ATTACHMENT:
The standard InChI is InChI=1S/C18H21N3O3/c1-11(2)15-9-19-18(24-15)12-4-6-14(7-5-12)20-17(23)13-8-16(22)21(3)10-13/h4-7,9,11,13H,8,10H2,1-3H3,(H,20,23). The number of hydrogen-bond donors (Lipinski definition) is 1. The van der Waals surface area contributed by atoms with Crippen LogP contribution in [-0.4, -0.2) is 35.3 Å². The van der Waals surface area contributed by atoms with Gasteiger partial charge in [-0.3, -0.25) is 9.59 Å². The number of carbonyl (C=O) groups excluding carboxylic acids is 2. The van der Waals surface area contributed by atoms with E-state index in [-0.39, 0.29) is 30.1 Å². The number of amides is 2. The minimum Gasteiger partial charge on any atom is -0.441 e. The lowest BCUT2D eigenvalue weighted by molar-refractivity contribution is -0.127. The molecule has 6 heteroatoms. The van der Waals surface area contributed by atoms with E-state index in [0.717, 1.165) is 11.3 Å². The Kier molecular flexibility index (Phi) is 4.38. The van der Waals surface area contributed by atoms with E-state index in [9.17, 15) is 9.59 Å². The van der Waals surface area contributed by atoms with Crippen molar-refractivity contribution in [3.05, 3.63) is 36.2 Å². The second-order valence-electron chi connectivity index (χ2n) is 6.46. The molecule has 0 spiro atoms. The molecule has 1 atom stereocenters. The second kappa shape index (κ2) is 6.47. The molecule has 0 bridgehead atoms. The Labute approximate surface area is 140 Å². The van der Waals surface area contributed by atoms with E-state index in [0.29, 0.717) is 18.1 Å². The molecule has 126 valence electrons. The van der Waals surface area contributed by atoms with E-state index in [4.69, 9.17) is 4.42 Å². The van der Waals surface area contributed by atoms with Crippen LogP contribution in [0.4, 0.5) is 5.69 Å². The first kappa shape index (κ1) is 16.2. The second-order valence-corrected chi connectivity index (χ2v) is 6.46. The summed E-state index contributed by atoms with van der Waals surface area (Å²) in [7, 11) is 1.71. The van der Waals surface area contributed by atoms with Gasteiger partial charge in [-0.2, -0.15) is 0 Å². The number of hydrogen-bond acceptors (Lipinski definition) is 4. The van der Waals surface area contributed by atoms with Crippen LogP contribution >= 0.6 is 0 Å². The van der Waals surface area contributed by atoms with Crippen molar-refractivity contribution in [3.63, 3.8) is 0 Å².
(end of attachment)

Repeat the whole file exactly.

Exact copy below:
The standard InChI is InChI=1S/C18H21N3O3/c1-11(2)15-9-19-18(24-15)12-4-6-14(7-5-12)20-17(23)13-8-16(22)21(3)10-13/h4-7,9,11,13H,8,10H2,1-3H3,(H,20,23). The number of hydrogen-bond donors (Lipinski definition) is 1. The van der Waals surface area contributed by atoms with Crippen LogP contribution in [-0.4, -0.2) is 35.3 Å². The van der Waals surface area contributed by atoms with Gasteiger partial charge in [-0.3, -0.25) is 9.59 Å². The number of carbonyl (C=O) groups excluding carboxylic acids is 2. The van der Waals surface area contributed by atoms with E-state index in [-0.39, 0.29) is 30.1 Å². The number of amides is 2. The minimum Gasteiger partial charge on any atom is -0.441 e. The lowest BCUT2D eigenvalue weighted by molar-refractivity contribution is -0.127. The molecule has 6 heteroatoms. The van der Waals surface area contributed by atoms with E-state index in [0.717, 1.165) is 11.3 Å². The Kier molecular flexibility index (Phi) is 4.38. The van der Waals surface area contributed by atoms with E-state index in [9.17, 15) is 9.59 Å². The van der Waals surface area contributed by atoms with Crippen molar-refractivity contribution in [3.05, 3.63) is 36.2 Å². The second-order valence-electron chi connectivity index (χ2n) is 6.46. The molecule has 0 spiro atoms. The molecule has 1 atom stereocenters. The second kappa shape index (κ2) is 6.47. The molecule has 0 bridgehead atoms. The Labute approximate surface area is 140 Å². The van der Waals surface area contributed by atoms with E-state index in [0.29, 0.717) is 18.1 Å². The molecule has 126 valence electrons. The van der Waals surface area contributed by atoms with E-state index in [4.69, 9.17) is 4.42 Å². The van der Waals surface area contributed by atoms with Crippen LogP contribution in [0.4, 0.5) is 5.69 Å². The first kappa shape index (κ1) is 16.2. The second-order valence-corrected chi connectivity index (χ2v) is 6.46. The summed E-state index contributed by atoms with van der Waals surface area (Å²) in [7, 11) is 1.71. The van der Waals surface area contributed by atoms with Gasteiger partial charge in [-0.2, -0.15) is 0 Å². The number of hydrogen-bond acceptors (Lipinski definition) is 4. The van der Waals surface area contributed by atoms with Crippen LogP contribution >= 0.6 is 0 Å². The van der Waals surface area contributed by atoms with Crippen molar-refractivity contribution in [3.63, 3.8) is 0 Å².